"I'm not sure anybody who views "reproductive rights" – a euphemism if ever there was one -- as a basic human right could fathom why that's an offensive comparison to those of us who support human rights for the unborn, too. But even from a pro-choice point-of-view, isn't comparing funding for ending a pregnancy to funding for pharmaceutical erectile enhancement a little bit off/facile/reductive/unfortunate?"No kidding.
Also note, when you read the whole piece, that Henneberger does NOT think that the Senate version of the Stupak (in the Senate, it's Nelson-Hatch-Casey) amendment is needed to keep the basic Hyde agreement in place. [Huh? check out my post from yesterday.)
Michael Sean Winters, at America, disagrees. I'm not so worried, he's always a little overly-pious on this score. On the other hand, he knows Washington, and he catches something very interesting, that certainly never occurred to me -- Joe Biden's replacement voted in favor of Nelson-Hatch:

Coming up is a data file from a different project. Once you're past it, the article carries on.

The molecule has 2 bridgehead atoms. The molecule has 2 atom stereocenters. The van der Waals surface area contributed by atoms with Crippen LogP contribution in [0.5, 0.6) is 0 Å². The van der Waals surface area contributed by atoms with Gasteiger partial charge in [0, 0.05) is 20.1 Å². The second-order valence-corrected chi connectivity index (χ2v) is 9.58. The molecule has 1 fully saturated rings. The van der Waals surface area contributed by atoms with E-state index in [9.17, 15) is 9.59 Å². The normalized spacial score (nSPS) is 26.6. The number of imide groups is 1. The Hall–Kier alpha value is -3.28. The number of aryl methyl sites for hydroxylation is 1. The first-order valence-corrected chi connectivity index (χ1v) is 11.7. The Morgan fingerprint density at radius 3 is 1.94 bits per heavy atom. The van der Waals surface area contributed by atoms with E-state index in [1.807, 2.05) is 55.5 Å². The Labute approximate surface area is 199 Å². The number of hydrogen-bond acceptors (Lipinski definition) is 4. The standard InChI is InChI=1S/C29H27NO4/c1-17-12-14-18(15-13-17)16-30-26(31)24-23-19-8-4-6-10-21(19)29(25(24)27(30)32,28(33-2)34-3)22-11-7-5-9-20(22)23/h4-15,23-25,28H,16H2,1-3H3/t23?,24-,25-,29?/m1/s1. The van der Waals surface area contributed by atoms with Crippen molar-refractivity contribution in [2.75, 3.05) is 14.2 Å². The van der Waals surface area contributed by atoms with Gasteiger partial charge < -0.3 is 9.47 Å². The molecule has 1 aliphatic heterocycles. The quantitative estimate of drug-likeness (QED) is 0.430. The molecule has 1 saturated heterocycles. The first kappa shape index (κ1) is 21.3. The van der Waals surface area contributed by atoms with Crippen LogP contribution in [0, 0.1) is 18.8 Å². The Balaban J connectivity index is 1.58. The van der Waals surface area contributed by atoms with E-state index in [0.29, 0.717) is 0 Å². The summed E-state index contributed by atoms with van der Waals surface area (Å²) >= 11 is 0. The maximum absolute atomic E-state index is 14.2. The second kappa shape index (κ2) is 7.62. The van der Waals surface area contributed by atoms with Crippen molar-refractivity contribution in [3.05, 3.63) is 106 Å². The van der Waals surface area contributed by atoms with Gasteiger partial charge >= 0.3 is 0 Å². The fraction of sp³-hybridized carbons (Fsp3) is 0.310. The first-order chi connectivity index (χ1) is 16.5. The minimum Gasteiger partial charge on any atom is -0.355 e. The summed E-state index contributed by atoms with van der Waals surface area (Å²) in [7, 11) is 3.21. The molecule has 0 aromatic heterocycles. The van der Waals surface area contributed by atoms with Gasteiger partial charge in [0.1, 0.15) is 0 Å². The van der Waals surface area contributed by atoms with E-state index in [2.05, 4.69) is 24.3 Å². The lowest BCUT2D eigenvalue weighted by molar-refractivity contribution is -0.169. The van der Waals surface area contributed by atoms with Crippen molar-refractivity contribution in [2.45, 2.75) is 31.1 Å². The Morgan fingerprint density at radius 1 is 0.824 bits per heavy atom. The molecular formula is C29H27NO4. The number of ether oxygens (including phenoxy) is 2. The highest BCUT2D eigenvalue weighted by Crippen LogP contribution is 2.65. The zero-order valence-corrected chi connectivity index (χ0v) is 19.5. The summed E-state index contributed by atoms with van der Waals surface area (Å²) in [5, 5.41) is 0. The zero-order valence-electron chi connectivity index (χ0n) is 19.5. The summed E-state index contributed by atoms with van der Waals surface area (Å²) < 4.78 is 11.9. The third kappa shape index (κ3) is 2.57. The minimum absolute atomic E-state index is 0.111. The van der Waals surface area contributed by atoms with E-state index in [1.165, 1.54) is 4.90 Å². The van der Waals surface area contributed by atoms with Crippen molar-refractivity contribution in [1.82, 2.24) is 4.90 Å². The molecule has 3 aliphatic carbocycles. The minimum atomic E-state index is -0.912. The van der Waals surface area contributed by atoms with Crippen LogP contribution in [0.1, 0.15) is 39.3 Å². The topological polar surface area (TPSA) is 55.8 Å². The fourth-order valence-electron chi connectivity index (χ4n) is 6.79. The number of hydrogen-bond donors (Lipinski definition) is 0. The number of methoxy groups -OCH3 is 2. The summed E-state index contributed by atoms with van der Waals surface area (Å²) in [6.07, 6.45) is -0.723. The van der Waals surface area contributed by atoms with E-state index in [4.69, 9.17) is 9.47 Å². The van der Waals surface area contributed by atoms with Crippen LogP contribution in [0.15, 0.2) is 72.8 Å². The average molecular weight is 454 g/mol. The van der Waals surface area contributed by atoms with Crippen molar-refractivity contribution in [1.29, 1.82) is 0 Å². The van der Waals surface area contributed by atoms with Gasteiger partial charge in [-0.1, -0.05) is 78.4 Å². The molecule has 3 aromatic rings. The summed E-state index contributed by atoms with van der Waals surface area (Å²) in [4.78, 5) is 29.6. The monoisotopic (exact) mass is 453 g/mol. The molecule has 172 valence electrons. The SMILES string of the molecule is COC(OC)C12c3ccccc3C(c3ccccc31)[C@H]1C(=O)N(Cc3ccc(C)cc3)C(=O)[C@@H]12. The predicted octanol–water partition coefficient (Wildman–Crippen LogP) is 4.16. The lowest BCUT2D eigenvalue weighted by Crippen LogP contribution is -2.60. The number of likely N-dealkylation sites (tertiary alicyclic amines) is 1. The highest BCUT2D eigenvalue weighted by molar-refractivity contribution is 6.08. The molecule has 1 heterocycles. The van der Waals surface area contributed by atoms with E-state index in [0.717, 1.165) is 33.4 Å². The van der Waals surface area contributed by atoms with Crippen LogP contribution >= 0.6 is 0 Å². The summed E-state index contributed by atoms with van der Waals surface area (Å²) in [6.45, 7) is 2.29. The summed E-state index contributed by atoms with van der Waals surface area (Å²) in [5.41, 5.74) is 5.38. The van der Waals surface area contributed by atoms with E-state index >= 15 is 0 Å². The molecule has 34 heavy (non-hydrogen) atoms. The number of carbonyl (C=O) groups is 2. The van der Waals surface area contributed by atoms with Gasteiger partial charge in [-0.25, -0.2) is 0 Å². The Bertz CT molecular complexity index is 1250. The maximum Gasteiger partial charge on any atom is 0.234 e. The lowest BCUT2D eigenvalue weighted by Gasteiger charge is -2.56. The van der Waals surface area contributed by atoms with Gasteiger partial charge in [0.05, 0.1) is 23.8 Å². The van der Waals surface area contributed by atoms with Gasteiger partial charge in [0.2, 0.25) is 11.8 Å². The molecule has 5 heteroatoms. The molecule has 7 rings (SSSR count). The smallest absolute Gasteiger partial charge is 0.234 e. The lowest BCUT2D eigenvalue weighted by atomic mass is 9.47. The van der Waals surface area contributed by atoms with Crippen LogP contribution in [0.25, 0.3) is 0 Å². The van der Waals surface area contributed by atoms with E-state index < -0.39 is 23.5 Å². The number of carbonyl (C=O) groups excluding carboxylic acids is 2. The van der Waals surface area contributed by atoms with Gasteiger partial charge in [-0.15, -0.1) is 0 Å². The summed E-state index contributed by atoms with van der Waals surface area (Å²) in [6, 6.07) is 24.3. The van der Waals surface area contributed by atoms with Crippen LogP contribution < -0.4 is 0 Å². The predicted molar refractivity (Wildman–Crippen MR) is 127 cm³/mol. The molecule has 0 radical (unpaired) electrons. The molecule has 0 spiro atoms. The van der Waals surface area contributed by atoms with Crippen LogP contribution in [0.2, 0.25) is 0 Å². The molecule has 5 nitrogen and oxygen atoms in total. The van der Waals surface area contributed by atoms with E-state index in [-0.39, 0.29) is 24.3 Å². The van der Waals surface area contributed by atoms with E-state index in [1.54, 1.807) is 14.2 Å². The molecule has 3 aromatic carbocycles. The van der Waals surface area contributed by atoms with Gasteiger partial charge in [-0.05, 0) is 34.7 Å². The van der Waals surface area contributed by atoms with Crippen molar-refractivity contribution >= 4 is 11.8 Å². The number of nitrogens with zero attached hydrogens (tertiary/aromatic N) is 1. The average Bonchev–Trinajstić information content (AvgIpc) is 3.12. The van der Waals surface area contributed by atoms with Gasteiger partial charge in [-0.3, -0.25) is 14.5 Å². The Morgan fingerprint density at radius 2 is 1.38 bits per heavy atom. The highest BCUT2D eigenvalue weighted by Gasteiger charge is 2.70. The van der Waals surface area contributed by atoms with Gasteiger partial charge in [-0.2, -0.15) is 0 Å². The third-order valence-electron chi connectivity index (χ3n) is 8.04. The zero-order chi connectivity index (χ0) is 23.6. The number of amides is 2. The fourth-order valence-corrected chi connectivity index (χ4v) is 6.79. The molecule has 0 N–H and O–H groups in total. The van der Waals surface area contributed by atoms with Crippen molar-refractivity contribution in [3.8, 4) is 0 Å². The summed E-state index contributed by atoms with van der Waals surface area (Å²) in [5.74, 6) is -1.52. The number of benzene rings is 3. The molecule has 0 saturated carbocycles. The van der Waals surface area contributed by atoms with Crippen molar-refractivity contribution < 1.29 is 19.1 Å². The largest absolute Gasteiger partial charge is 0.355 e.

The most interesting vote cast yesterday was that of Senator Ted Kaufman of Delaware. Who? If you don’t recall the name it is because he recently joined the Senate, appointed to fill the seat vacated by Vice-President Joe Biden. Kaufman was a long time aide to Biden and while his seat is not exactly held in trust, it is unthinkable that he would have voted as he did without some indication from the Vice President’s office that such a vote was welcome. This is not to say that the White House has tipped its hat, but I think it shows that the White House is not going to the mat in opposition to the Stupak amendment either.[my emphasis]I was hoping Joe's pro-life views would at least get a hearing in the Obama administration. Maybe this is happening.